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I am part of the Broadband (cable) stats myself but I'd rather not be.
I know that in theory DSL is better than cable, but I miss my cable modem. I had cable from May 2000 to February 2002, it was never down once. Amazing. I've had DSL since I moved, it's down 2 or 3 times a month.
I use either IE5 (with heightened security settings, no java, no flash, no active scripting, et al) or Lynx as a browser, and make a point of avoiding sites full of scripting, flash animations, etc. If I can't read it in Lynx on my Sparc IPC, I don't want to read it at all... though I will, occasionally, make an exception for .pdf files, but that's it.
Yeah, a faster connection would be nice if I did stuff like download MP3's, or listen to streaming music, but when I mostly read email/news and upload new pages to my sites (and the average page size for all my sites is just over 6Kb), 56K is fine... For a week, after the power supply on my PC failed, I connected to the internet every day as usual using a 286-33 I dug out of a closet as a terminal for the Sparc, and connecting with an external 14.4k modem on the Sparcstation. (No PPP support in the software (telix) on the old 286, or I would have just used that) It wasn't too bad, in Lynx, but I wouldn't necessarily want to do it every day.
<ot>I love sparcstations. :)</ot>
I dont feel that broadband is absolutely necessary, (though it would be "nice"), even for someone like me who is on the Web directly 4 to 6 hours a day. You learn to do multi-task (download emails or files while designing web pages, browse WebmasterWorld while uploading new pages etc) You also learn to turn off images when you into heavy duty browsing, or use text only or light versions of websites like news.google. You learn to not waste time by downloading music files or watch news in audio or video. You learn very little extra from these.
Most importantly when i go back to the office for a few days on broadband I realise im not missing much at all. Basically I have not yet seen a "useful" site (as opposed to a brochure ware, artistic site or sites full of advertising, sktscraper ads etc like MSNBC etc.) that is significantly easier to use and worth the extra money for the connection on broadband.
There are many people like me. There is also a tendency for people on hi speed broadband to assume that all people that matter for their business are also on hi speed connections. So you miss the experience of browsing your site at the speed 95% of the world does. People like me dont complain; we just never visit bulky sites again, hit the back button, and visit the always available low bandwidth alternative sites that are often much better in terms of finding info, and sometimes even looks.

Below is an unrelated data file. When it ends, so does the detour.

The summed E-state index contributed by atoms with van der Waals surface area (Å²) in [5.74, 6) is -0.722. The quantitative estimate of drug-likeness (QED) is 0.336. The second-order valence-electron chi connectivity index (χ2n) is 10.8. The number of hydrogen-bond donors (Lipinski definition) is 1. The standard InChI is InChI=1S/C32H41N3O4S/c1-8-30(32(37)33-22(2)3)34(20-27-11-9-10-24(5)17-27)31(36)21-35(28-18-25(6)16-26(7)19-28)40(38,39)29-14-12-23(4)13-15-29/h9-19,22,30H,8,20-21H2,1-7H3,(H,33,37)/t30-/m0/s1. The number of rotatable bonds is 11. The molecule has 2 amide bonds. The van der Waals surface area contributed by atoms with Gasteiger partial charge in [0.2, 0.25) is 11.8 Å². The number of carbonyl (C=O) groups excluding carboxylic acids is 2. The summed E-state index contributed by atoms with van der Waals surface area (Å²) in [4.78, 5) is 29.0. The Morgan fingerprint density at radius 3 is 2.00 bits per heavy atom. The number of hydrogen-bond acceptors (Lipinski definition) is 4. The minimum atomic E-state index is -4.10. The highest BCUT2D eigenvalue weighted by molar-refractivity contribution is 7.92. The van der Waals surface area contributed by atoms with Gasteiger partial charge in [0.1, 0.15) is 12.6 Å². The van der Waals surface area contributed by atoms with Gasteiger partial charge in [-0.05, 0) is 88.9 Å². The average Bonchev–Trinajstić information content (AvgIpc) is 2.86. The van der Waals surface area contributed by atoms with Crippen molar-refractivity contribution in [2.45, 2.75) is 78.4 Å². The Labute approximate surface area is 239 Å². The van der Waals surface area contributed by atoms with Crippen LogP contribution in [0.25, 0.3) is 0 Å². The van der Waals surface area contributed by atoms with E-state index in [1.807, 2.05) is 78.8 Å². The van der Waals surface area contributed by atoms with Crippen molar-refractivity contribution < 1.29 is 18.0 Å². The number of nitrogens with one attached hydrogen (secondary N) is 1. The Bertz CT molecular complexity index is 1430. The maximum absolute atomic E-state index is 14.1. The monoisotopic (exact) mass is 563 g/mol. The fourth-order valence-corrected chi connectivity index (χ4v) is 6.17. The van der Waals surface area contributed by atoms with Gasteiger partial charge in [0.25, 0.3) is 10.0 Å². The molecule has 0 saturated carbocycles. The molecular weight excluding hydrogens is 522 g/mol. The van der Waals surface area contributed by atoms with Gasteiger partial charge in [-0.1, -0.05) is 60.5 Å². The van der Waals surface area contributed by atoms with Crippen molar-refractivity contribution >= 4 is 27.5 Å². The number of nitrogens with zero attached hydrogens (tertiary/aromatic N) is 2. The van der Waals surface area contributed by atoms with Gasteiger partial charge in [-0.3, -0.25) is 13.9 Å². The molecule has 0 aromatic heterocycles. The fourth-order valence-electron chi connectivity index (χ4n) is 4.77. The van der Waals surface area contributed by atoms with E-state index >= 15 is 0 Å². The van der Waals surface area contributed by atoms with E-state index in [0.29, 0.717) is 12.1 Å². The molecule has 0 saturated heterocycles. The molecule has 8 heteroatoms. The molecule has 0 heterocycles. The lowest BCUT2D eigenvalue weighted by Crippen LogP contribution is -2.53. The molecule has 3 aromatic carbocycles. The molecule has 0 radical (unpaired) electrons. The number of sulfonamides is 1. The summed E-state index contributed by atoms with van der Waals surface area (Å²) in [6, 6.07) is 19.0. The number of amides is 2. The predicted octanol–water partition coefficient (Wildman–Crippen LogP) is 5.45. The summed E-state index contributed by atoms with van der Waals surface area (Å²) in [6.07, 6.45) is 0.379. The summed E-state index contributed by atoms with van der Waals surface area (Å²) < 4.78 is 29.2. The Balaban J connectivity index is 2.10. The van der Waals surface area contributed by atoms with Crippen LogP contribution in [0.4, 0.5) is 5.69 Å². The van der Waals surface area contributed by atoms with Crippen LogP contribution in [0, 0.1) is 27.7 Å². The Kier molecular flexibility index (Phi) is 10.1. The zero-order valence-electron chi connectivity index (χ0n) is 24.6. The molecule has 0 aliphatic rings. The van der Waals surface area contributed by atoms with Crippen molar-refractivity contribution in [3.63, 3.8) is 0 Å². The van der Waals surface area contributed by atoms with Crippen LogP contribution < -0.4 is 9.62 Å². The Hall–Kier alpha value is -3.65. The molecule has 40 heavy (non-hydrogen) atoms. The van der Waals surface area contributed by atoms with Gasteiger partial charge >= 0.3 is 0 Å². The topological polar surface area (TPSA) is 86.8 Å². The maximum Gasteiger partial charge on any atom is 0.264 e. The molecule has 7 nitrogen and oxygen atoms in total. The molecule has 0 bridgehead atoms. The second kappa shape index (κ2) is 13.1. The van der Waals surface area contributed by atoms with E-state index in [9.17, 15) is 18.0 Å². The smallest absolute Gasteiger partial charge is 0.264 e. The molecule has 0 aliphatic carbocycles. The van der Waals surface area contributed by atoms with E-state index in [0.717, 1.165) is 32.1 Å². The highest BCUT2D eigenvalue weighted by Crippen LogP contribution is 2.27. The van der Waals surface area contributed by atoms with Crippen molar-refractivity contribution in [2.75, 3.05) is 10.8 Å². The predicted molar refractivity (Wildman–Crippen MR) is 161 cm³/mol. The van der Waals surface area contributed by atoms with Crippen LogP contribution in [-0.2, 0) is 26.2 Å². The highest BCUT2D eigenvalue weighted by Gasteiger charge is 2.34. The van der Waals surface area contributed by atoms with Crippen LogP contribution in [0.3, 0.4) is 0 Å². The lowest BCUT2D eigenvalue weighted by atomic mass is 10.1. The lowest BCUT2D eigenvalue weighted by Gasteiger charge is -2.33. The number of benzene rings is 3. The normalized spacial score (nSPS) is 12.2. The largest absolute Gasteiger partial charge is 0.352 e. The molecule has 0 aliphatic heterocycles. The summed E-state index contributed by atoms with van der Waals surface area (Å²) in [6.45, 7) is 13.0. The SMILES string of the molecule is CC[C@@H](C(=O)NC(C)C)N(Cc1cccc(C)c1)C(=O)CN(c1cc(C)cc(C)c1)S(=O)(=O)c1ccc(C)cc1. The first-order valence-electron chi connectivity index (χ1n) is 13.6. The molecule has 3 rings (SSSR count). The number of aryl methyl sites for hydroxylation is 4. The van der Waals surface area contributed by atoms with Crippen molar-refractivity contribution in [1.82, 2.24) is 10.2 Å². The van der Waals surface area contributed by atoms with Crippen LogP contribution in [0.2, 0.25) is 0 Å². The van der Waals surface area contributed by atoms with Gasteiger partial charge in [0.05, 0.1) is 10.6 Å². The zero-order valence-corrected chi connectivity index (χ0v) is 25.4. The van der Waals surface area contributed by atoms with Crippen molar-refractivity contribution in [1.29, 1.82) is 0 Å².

That said, broadband is certainly on the rise in the US, and is almost 100% established in homes and workplaces in Seoul and Tokyo for example, but so also is accessing the Web though mobile devices at very slow speeds. I know of a lot of CEO's and key managers that are using dial up connections on laptops in hotels and increasingly mobile phone and pda connections for 95% of the time. Thats a segment that you dont want to lose.
I know that in theory DSL is better than cable...
I'm thinking more along the lines of fractional T or a Frame. My cable has been anything but reliable. I can tell when school's out because the connection slows to a crawl. All of the kids at home checking email and getting online to play games while waiting for mom to get home and cook supper. Not to mention it's almost a guarentee I'll be disconnected for several hours at least once a month. It's a pain.
Re: speed. With the volume of uploads and downloads I do, the extra few seconds adds up. Ok, maybe I'm just impatient - but I'm willing to pay for it rather than just bitch. ;)
people who want a fat UPLOAD possibility
And yes, I asked for SDSL. Explicitly. They don't sell it, so I must not want it, and is there anything else they can do for me today?
Still, my pages are really light-weight, and when I need real server capacity I'll host outside of the house. As an end user, a fat DSL connection is great - I've got better real connectivity now than I did in college, where about 1.2k people were sharing a T-1 and about 1k of those were running Napster.